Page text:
I finally paid off my Dartmouth loans last year after many years of personal financial struggle. I too graduated owing approximately $20,000 to the College. Yet when I graduated, I wanted to experience life in California instead of paying for the accident of being born poor. California offers many things in abundance, principal among them high rent. When I fell behind on my student loans, the song and dance from Dartmouth’s Student Financial Services was that making arrangements to pay whatever you were able was OK. What is implicit in this arrangement is that the smaller payments you make each month result in lengthening the total time it takes to pay off whatever loans you have. So instead of being debt-free in five years, you might be done paying your loans in 10 years. Meanwhile, life goes on. Your more affluent classmates are buying houses and living the dream while you’re barely making ends meet.
I’m not sure where future student indebtedness factors into the financial aid calculus at Dartmouth. I’m not sure the College administration cares. What is increasingly evident to me is that for the Admissions Office, recruitment goals have supplanted common sense. The expediency of quotas has led to irrationalism; the dictates of egalitarianism have required penny-pinching. My point is that the College cannot continue to skimp on scholarships while also enrolling poor students. One of the policies has to go.
I’ve never asked for or received a budgetary explanation as to why poor students’ educations tuition, warts and all can’t be fully funded gratis. But this time, I’m asking for it. I ask President Jim Yong Kim, future World Bank leader, why in the world can’t a school with a $3 billion endowment fully fund the educations of the promising, bright young minds from around the country whose parents live paycheck to paycheck? Why must poor and middle-class students be saddled with crippling undergraduate debt while their more affluent peers graduate debt-free and enjoy full access to their meager post-graduate earnings? When will the College step up and do the right thing?
Like you, I’m tired of waiting.
**Alfred Valrie is a member of the Class of 2001.*
The College experienced a campus-wide power outage Tuesday night, beginning around 7:20 and lasting for approximately one hour. Although emergency systems kept some lights and wireless routers running, access to the Internet via Dartmouth Secure shut down roughly 30 minutes into the power outage. Students were turned away from campus dining facilities, such as Courtyard Cafe at the Hopkins Center, due to the outage. National Grid, the power company supplying the state of New Hampshire and the College, was responsible for the outage, according to Safety and Security. Businesses on Main Street were unaffected. Power was restored around 8:30 p.m.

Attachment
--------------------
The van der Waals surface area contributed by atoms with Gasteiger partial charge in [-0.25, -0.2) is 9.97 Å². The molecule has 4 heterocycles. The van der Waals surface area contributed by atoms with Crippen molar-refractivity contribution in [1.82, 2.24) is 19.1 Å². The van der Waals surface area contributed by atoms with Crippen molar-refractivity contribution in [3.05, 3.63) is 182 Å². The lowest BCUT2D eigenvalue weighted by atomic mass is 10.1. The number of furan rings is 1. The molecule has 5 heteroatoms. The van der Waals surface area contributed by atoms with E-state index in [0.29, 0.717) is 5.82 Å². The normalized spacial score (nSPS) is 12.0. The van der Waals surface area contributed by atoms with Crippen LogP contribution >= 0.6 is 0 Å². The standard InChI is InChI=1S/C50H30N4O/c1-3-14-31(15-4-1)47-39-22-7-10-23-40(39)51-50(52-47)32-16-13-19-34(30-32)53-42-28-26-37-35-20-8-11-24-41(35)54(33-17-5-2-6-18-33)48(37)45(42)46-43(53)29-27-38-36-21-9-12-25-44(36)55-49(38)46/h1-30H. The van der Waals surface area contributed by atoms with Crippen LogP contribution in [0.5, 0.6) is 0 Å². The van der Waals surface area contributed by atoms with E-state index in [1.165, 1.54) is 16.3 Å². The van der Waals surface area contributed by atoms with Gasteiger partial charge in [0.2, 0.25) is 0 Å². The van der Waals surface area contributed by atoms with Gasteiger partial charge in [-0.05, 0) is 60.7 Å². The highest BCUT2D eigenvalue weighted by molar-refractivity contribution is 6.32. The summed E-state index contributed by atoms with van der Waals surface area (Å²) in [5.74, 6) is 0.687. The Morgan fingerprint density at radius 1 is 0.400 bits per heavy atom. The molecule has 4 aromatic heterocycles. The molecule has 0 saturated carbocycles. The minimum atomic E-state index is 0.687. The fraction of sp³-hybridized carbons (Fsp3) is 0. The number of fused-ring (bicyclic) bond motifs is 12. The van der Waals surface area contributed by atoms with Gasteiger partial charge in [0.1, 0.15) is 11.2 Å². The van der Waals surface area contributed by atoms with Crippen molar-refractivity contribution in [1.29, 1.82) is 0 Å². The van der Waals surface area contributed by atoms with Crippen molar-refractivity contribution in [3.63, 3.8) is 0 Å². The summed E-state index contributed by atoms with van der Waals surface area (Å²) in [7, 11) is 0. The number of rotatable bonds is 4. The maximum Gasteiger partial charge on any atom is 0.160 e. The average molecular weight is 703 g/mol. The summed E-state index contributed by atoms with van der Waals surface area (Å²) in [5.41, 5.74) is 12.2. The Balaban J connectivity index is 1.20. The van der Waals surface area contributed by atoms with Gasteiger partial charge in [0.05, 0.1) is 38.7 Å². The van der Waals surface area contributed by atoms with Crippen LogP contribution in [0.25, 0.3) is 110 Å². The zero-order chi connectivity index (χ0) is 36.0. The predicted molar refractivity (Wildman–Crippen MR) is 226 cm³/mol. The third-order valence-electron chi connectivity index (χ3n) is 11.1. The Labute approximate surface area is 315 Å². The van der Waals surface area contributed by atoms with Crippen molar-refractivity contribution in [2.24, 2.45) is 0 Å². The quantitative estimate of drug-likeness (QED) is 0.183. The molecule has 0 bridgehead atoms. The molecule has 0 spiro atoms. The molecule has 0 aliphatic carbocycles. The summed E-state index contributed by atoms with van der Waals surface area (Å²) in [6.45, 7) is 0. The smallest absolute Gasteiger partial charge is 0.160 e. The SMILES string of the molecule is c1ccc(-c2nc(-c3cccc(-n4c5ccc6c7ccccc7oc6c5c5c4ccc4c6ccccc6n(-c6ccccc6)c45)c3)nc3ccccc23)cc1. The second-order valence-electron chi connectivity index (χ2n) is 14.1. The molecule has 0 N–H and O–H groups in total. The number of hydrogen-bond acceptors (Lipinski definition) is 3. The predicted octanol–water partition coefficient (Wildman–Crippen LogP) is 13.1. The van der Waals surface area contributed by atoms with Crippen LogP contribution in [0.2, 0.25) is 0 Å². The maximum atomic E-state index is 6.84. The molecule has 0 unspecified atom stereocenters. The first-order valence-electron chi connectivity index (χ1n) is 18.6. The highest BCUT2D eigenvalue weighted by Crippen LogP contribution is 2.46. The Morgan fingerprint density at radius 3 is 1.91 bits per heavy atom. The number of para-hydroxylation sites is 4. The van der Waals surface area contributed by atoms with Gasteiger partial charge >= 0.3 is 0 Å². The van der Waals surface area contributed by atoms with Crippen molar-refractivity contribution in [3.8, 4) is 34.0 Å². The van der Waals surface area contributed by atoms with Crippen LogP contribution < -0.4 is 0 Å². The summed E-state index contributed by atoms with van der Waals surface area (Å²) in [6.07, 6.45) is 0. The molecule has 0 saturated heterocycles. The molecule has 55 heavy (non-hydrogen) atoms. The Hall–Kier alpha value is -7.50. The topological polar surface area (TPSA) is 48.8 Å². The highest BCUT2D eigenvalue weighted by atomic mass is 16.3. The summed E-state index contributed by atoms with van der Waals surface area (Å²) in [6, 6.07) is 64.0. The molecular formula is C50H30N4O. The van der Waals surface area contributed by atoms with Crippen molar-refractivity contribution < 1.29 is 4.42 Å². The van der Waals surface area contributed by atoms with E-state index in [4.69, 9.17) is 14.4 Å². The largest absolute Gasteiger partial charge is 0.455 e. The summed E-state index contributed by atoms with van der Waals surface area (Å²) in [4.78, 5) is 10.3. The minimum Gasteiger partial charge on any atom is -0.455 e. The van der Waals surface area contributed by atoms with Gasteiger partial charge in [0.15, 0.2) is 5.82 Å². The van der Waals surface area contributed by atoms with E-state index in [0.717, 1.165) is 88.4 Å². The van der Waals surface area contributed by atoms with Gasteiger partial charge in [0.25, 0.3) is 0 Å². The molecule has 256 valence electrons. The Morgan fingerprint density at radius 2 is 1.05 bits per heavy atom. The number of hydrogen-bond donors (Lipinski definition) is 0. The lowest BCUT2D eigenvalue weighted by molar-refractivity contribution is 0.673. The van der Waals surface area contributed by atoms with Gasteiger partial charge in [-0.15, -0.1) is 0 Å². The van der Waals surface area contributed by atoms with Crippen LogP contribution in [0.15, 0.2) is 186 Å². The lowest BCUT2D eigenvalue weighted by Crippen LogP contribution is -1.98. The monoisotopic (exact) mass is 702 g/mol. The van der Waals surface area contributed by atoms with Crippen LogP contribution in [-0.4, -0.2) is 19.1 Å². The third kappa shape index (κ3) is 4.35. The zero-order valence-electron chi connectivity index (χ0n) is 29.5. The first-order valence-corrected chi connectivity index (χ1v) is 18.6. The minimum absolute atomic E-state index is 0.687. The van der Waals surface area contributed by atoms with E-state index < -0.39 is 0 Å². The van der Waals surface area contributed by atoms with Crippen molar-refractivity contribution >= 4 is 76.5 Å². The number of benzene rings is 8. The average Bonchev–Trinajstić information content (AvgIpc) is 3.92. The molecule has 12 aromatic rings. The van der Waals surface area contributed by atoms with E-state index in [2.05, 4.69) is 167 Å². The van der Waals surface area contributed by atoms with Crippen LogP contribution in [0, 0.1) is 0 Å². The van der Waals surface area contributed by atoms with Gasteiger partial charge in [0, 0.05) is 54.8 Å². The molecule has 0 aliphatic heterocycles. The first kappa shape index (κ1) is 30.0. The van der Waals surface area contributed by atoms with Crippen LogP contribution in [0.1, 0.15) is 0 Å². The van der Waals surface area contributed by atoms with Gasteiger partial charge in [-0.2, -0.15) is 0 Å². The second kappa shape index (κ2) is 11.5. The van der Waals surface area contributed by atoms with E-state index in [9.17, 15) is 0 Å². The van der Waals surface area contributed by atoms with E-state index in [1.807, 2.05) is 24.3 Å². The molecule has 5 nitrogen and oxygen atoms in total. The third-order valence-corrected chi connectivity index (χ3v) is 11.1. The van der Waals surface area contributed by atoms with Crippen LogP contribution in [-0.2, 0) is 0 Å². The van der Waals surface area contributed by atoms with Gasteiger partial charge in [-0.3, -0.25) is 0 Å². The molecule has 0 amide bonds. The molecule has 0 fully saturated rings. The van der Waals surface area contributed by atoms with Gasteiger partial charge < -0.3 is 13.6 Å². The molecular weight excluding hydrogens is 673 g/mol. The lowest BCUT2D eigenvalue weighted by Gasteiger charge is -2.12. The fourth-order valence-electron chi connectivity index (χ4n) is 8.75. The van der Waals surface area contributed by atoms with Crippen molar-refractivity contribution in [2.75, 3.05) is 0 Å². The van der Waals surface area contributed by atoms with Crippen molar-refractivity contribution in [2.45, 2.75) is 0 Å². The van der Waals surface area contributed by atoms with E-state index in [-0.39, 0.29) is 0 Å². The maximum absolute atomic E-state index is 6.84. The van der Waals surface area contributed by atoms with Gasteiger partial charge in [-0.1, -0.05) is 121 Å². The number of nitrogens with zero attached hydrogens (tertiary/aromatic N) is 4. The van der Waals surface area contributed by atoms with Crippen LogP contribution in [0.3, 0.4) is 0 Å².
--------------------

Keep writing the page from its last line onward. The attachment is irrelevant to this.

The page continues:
Greek Letter Organizations and Societies announced its annual awards at Everything But Anchovies on Monday, recognizing the organizations that best upheld the values of Greek life, according to Greek Leadership Council moderator Duncan Hall ’13. Phi Delta Alpha fraternity and Alpha Xi Delta sorority earned the most honors of the night, with six awards each. Phi Tau, the most recognized coed fraternity, took three awards. The O’Connor Award, an award for the houses that are “outstanding in all pillars of Greek Life,” went to Kappa Delta Epsilon sorority and Sigma Phi Epsilon fraternity. The McEwen Award, an honor given to the houses that contributed the most to community service, was presented to Phi Tau coed fraternity and Delta Delta Delta sorority. AZD, Phi Tau and Sig Ep were the three houses with the highest grade point averages for the academic year.
Gov. Jerry Brown, D-Calif., released his revised fiscal year 2013 budget plan for the state’s colleges and universities on Monday, according to Insider Higher Ed. University budgets will be slashed across the board if a tax increase referendum, which would raise over $8 billion through sales tax and increased income tax rates for the wealthiest income brackets, is rejected by voters in November. Since January, the state’s estimated revenue gap has widened to $15.7 billion from the original projection of $9.2 billion, according to Inside Higher Ed. Certain cuts including $250-million reductions for the University of California and California State University systems and a $300-million reduction for the state’s community colleges will be made regardless of whether the tax revenue measure passes in the fall. Community colleges are especially at risk, as the $300-million reduction represents 6 percent of the state’s contribution to the colleges, according to Inside Higher Ed.